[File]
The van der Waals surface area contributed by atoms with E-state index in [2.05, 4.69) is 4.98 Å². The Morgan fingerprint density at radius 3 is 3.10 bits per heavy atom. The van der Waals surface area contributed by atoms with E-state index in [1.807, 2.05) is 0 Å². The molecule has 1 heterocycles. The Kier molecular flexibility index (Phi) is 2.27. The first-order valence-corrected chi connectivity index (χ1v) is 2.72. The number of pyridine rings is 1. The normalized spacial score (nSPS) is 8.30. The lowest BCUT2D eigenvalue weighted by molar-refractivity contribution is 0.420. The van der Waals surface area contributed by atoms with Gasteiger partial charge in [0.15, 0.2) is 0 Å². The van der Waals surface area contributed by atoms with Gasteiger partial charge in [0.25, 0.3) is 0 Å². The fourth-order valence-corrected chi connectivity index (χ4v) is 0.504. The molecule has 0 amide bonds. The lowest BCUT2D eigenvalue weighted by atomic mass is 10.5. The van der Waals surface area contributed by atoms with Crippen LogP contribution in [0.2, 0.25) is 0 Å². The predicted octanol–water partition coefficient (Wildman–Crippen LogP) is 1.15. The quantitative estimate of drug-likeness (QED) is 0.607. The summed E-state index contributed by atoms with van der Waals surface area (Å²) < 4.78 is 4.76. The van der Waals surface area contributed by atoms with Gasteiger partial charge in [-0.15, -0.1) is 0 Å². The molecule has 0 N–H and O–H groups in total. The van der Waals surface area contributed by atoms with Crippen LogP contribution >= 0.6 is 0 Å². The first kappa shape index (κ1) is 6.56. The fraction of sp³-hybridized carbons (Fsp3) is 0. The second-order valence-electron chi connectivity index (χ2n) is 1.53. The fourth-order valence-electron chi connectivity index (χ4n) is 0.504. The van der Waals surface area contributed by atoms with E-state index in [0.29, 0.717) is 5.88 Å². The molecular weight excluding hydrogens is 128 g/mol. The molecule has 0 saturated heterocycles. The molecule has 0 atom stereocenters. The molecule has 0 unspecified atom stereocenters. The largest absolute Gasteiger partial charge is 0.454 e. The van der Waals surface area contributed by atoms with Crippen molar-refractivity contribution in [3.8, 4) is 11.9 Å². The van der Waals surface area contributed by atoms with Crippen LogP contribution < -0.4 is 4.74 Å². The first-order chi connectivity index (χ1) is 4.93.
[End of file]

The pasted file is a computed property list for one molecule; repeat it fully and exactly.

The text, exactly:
The van der Waals surface area contributed by atoms with E-state index in [2.05, 4.69) is 4.98 Å². The Morgan fingerprint density at radius 3 is 3.10 bits per heavy atom. The van der Waals surface area contributed by atoms with E-state index in [1.807, 2.05) is 0 Å². The molecule has 1 heterocycles. The Kier molecular flexibility index (Phi) is 2.27. The first-order valence-corrected chi connectivity index (χ1v) is 2.72. The number of pyridine rings is 1. The normalized spacial score (nSPS) is 8.30. The lowest BCUT2D eigenvalue weighted by molar-refractivity contribution is 0.420. The van der Waals surface area contributed by atoms with Gasteiger partial charge in [0.15, 0.2) is 0 Å². The van der Waals surface area contributed by atoms with Gasteiger partial charge in [0.25, 0.3) is 0 Å². The fourth-order valence-corrected chi connectivity index (χ4v) is 0.504. The molecule has 0 amide bonds. The lowest BCUT2D eigenvalue weighted by atomic mass is 10.5. The van der Waals surface area contributed by atoms with Crippen LogP contribution in [0.2, 0.25) is 0 Å². The predicted octanol–water partition coefficient (Wildman–Crippen LogP) is 1.15. The quantitative estimate of drug-likeness (QED) is 0.607. The summed E-state index contributed by atoms with van der Waals surface area (Å²) < 4.78 is 4.76. The van der Waals surface area contributed by atoms with Gasteiger partial charge in [-0.15, -0.1) is 0 Å². The molecule has 0 N–H and O–H groups in total. The van der Waals surface area contributed by atoms with Crippen LogP contribution >= 0.6 is 0 Å². The first kappa shape index (κ1) is 6.56. The fraction of sp³-hybridized carbons (Fsp3) is 0. The second-order valence-electron chi connectivity index (χ2n) is 1.53. The fourth-order valence-electron chi connectivity index (χ4n) is 0.504. The van der Waals surface area contributed by atoms with E-state index in [0.29, 0.717) is 5.88 Å². The molecular weight excluding hydrogens is 128 g/mol. The molecule has 0 saturated heterocycles. The molecule has 0 atom stereocenters. The molecule has 0 unspecified atom stereocenters. The largest absolute Gasteiger partial charge is 0.454 e. The van der Waals surface area contributed by atoms with Crippen molar-refractivity contribution in [3.8, 4) is 11.9 Å². The van der Waals surface area contributed by atoms with Crippen LogP contribution < -0.4 is 4.74 Å². The first-order chi connectivity index (χ1) is 4.93.